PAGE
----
Such excruciating bends cause the warping of both space and time, or space-time, as the theorists put it. Gravastars would be no less forgiving of what we traditionally call reality.

Inside a gravastar, space-time would be "totally warped," the researchers say. Further, the inner space would exert an outward force, which would enhance the durability of the bubble.

Mottola and Mazur have not worked out all the details of how gravastars might form. Yet they say the objects solve a flaw in black hole theory.

Physicists have long struggled to account for the tremendous entropy, or information, that a black hole would harbor. Theory holds that a black hole should have a billion, billion times more entropy sometimes referred to as states, than the star it formed from.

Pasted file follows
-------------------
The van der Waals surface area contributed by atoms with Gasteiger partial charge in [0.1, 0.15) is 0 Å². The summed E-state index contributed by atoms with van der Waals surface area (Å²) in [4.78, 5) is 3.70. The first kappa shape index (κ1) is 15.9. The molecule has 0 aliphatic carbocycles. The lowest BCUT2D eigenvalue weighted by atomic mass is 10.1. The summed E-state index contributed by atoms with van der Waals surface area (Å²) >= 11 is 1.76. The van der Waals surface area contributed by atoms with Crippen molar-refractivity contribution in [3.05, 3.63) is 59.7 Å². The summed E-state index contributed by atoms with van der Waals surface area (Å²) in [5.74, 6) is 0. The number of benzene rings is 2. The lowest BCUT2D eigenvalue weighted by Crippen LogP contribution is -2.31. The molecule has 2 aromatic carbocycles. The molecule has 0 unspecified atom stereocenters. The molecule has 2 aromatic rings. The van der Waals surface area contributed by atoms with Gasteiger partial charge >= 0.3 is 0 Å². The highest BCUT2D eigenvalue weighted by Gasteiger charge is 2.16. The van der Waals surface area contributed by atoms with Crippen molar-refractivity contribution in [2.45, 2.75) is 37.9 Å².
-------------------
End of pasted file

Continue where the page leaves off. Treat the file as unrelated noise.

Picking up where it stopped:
"Where are all these zillions of states hiding in a black hole?" Mottola said in a recent article in New Scientist magazine. "It is quite literally incomprehensible."

Gravastars don't have the same problem, as their entropy is said to be very low.

Remarkable properties

From the outside, a gravastar would appear much like a black hole; visible only by the high-energy emissions it spits from its jowls while consuming matter. Astronomers use X-ray observations, created by such cosmically carnivorous activity, to detect black holes. By noting the small region of space that can't be seen within a sphere inside those emissions, and by looking at the gravitational effects that the space has on surrounding matter, the black hole is deduced.